It’s been almost a month since I published “Positives & Negatives, Tricycles & Pancakes” and early signs are looking—I don’t want to jinx it. However marketing, which is something writers have to do, not want to do, isn’t easy and it takes a lot of work. As part of my marketing plan, I’ve become active in social media. I know. In social media marketing you never admit that you’re doing it, marketing that is, it’s a cardinal sin. But the truth be told, for a one-man show like me, marketing is a part of my life and if I didn’t talk about it, I wouldn’t be honest. I’m not perfect, but I try to be honest. At least my social media marketing isn’t as gratuitous as say, Doubleday or Penguin. They and others like them all have active Facebook/Twitter campaigns. But honestly, who among us really thinks they care a hill of beans about what our children brought home from school today? Unless of course, it was one of their books.

This blog, to a much smaller extent than other social media, is still a part of my overall introduction to the world and therefore, helps with marketing. But in the scheme of things, it differs from Facebook and Twitter in some important ways because here, it’s all about me. I say what I want, for as long as I want, and it’s up to you whether or not someone reads it. Just like book sales. If I write a book and publish it, you, the reading public are the ones who decide if anyone will actually buy it. No one is holding a gun to your head.

As a writer/publisher (I’m going to assume that if you’re reading this blog then you are one of the tribe or thinking about it), you know people who have read your work, or better yet, purchased and read your work. Of these, you’ve probably asked them at one time or another, what they thought. Maybe they liked it, maybe not, and maybe they had some constructive criticism; we’ll stay away from the jealous destructive criticism. You ask, they tell, and some of it is helpful and a lot of it is not. But there’s a fundamental problem with the entire process. The people critiquing your work know you and their underlying agenda is usually not to hurt your feelings, so they lie. No, that’s too harsh—they soften the truth.

That’s why social media marketing has some problems. Most of the people you contact in the beginning and for a long time after, know you in some way. If I put on my publisher’s hat and start to think like a businessman, then I have to ask an important question. Sure, you can sell a copy of your book to your coworker’s soon to be ex-boyfriend, but can you sell a book to Jane Doe living in Phoenix, AZ who doesn’t know you, your coworker, or her soon to be ex-boyfriend? The answer is. Who knows? Maybe.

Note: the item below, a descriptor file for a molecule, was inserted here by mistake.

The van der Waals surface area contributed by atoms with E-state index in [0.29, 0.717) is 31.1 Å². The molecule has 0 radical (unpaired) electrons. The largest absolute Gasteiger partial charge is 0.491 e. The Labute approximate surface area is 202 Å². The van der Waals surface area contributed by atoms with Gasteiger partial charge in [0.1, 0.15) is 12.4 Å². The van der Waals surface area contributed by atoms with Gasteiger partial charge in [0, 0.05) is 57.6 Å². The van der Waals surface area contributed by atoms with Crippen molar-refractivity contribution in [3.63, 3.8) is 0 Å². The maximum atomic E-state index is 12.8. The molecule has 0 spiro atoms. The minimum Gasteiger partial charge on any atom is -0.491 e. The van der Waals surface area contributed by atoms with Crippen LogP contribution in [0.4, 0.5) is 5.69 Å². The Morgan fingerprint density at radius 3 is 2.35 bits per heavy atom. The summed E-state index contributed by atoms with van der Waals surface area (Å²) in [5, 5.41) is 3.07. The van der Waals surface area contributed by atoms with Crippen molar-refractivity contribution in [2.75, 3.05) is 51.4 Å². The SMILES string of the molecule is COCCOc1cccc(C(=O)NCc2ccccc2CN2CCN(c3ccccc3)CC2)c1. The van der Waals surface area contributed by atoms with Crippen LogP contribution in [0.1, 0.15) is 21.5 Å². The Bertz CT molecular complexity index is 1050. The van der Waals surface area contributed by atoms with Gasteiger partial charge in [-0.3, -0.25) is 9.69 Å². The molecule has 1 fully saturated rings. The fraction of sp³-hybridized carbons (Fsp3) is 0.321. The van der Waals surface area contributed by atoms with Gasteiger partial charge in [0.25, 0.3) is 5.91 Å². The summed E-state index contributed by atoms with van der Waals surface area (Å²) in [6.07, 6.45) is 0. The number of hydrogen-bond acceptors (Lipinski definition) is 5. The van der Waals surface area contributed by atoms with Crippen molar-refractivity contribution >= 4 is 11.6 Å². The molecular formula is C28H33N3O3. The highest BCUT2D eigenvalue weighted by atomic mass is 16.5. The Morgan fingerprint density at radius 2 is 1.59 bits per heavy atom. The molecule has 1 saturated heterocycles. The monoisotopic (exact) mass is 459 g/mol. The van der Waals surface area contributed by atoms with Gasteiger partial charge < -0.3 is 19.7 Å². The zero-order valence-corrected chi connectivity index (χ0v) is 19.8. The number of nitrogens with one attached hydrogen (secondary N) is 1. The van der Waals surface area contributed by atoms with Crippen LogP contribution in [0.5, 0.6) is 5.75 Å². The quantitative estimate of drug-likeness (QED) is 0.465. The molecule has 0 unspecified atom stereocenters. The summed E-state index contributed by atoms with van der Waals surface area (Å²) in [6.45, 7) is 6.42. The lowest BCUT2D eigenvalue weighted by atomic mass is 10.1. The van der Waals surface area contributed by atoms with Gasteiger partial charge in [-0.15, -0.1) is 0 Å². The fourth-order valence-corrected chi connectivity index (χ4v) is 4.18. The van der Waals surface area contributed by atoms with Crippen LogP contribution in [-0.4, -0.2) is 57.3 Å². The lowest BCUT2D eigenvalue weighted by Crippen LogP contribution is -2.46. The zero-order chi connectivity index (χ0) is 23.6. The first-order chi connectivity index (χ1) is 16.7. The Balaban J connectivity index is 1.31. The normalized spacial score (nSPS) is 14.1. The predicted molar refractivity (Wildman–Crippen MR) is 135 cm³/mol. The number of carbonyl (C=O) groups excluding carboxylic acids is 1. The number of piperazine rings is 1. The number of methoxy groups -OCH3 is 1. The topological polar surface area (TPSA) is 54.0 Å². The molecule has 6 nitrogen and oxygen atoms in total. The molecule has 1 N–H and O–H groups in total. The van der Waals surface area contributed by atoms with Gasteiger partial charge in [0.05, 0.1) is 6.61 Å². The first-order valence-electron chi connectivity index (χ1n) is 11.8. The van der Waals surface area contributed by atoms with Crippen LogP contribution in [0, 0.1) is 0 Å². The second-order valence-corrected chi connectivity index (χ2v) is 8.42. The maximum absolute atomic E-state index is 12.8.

I’m new at publishing and I’m new at blogging, though to me it seems entirely plausible that if you can get people to take time out of their busy day to read a post on your blog, you probably can get them to consider buying a book. But if you can motivate someone to not only read your blog, but afterward, leave you a positive comment, you might actually be on your way to finding something better than a sale—you might have a fan.

With that in mind, my blog has only been up for a short time but I was beginning to get concerned about the lack of comments. I had plenty of likes and my follower list was growing thanks to all of you, but comments, there weren’t any.

Yesterday, I finished what I was writing early because I got an earlier than normal start. With the extra time, I decided to work on my blog and when I signed in, lo and behold, there they were, my first comments. And to top it off, all three were positive. Thank you all very much. Yes, I know three comments aren’t thirty-three and hell, I may not get anymore. But the way I see it, it’s a start, and a sorely needed pat on the back. It’s lonely out here . . . all by my lonesome.

Needless to say, for anyone who might want to put in his or her two cents, don’t be shy. I’m not. I tell you what I think; it’s only fair that I hear what you think. Good or bad. By the way, you may have noticed that we only talked about one of the two writing related things that happened to me yesterday. Tomorrow, I’ll talk about the other, negative comments.